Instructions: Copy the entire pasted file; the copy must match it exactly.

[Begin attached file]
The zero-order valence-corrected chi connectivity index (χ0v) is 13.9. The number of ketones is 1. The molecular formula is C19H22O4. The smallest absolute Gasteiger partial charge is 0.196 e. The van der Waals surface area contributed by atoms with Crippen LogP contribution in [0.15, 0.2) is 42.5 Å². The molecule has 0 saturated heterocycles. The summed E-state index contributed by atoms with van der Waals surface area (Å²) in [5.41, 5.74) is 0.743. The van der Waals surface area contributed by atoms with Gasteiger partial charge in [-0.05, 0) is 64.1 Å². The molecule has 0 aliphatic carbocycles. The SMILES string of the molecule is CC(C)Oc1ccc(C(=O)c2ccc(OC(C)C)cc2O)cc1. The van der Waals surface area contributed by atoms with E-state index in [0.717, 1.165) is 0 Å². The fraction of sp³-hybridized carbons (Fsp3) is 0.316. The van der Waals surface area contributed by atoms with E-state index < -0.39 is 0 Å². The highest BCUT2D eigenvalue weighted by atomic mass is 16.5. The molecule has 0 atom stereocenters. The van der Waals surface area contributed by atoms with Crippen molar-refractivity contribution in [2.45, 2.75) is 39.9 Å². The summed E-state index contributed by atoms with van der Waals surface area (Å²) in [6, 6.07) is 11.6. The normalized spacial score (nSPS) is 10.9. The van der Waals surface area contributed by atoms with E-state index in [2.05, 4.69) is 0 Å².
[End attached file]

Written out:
The zero-order valence-corrected chi connectivity index (χ0v) is 13.9. The number of ketones is 1. The molecular formula is C19H22O4. The smallest absolute Gasteiger partial charge is 0.196 e. The van der Waals surface area contributed by atoms with Crippen LogP contribution in [0.15, 0.2) is 42.5 Å². The molecule has 0 saturated heterocycles. The summed E-state index contributed by atoms with van der Waals surface area (Å²) in [5.41, 5.74) is 0.743. The van der Waals surface area contributed by atoms with Gasteiger partial charge in [-0.05, 0) is 64.1 Å². The molecule has 0 aliphatic carbocycles. The SMILES string of the molecule is CC(C)Oc1ccc(C(=O)c2ccc(OC(C)C)cc2O)cc1. The van der Waals surface area contributed by atoms with E-state index in [0.717, 1.165) is 0 Å². The fraction of sp³-hybridized carbons (Fsp3) is 0.316. The van der Waals surface area contributed by atoms with E-state index < -0.39 is 0 Å². The highest BCUT2D eigenvalue weighted by atomic mass is 16.5. The molecule has 0 atom stereocenters. The van der Waals surface area contributed by atoms with Crippen molar-refractivity contribution in [2.45, 2.75) is 39.9 Å². The summed E-state index contributed by atoms with van der Waals surface area (Å²) in [6, 6.07) is 11.6. The normalized spacial score (nSPS) is 10.9. The van der Waals surface area contributed by atoms with E-state index in [2.05, 4.69) is 0 Å².